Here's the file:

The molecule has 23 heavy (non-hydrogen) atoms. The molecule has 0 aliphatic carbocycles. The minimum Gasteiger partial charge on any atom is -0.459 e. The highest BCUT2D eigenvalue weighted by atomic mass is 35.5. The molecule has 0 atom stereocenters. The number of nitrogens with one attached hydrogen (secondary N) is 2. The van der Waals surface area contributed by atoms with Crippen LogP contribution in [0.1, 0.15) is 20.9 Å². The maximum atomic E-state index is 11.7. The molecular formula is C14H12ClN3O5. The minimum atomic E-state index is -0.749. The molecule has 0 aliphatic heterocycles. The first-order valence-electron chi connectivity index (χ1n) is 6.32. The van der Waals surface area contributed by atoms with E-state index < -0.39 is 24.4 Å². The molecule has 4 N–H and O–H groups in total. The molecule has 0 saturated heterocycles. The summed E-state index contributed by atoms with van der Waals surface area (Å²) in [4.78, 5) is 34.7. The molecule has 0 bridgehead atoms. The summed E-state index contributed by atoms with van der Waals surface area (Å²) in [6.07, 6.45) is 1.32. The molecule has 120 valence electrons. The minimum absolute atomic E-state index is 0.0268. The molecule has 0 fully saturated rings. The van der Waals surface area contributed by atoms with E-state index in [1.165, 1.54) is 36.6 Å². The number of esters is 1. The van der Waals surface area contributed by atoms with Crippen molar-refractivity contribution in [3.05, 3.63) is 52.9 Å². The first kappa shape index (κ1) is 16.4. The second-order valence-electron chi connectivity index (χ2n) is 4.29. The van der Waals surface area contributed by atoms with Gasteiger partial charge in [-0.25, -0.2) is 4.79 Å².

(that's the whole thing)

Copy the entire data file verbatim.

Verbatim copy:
The molecule has 23 heavy (non-hydrogen) atoms. The molecule has 0 aliphatic carbocycles. The minimum Gasteiger partial charge on any atom is -0.459 e. The highest BCUT2D eigenvalue weighted by atomic mass is 35.5. The molecule has 0 atom stereocenters. The number of nitrogens with one attached hydrogen (secondary N) is 2. The van der Waals surface area contributed by atoms with Crippen LogP contribution in [0.1, 0.15) is 20.9 Å². The maximum atomic E-state index is 11.7. The molecular formula is C14H12ClN3O5. The minimum atomic E-state index is -0.749. The molecule has 0 aliphatic heterocycles. The first-order valence-electron chi connectivity index (χ1n) is 6.32. The van der Waals surface area contributed by atoms with E-state index < -0.39 is 24.4 Å². The molecule has 4 N–H and O–H groups in total. The molecule has 0 saturated heterocycles. The summed E-state index contributed by atoms with van der Waals surface area (Å²) in [4.78, 5) is 34.7. The molecule has 0 bridgehead atoms. The summed E-state index contributed by atoms with van der Waals surface area (Å²) in [6.07, 6.45) is 1.32. The molecule has 120 valence electrons. The minimum absolute atomic E-state index is 0.0268. The molecule has 0 fully saturated rings. The van der Waals surface area contributed by atoms with E-state index in [1.165, 1.54) is 36.6 Å². The number of esters is 1. The van der Waals surface area contributed by atoms with Crippen molar-refractivity contribution in [3.05, 3.63) is 52.9 Å². The first kappa shape index (κ1) is 16.4. The second-order valence-electron chi connectivity index (χ2n) is 4.29. The van der Waals surface area contributed by atoms with Gasteiger partial charge in [-0.25, -0.2) is 4.79 Å².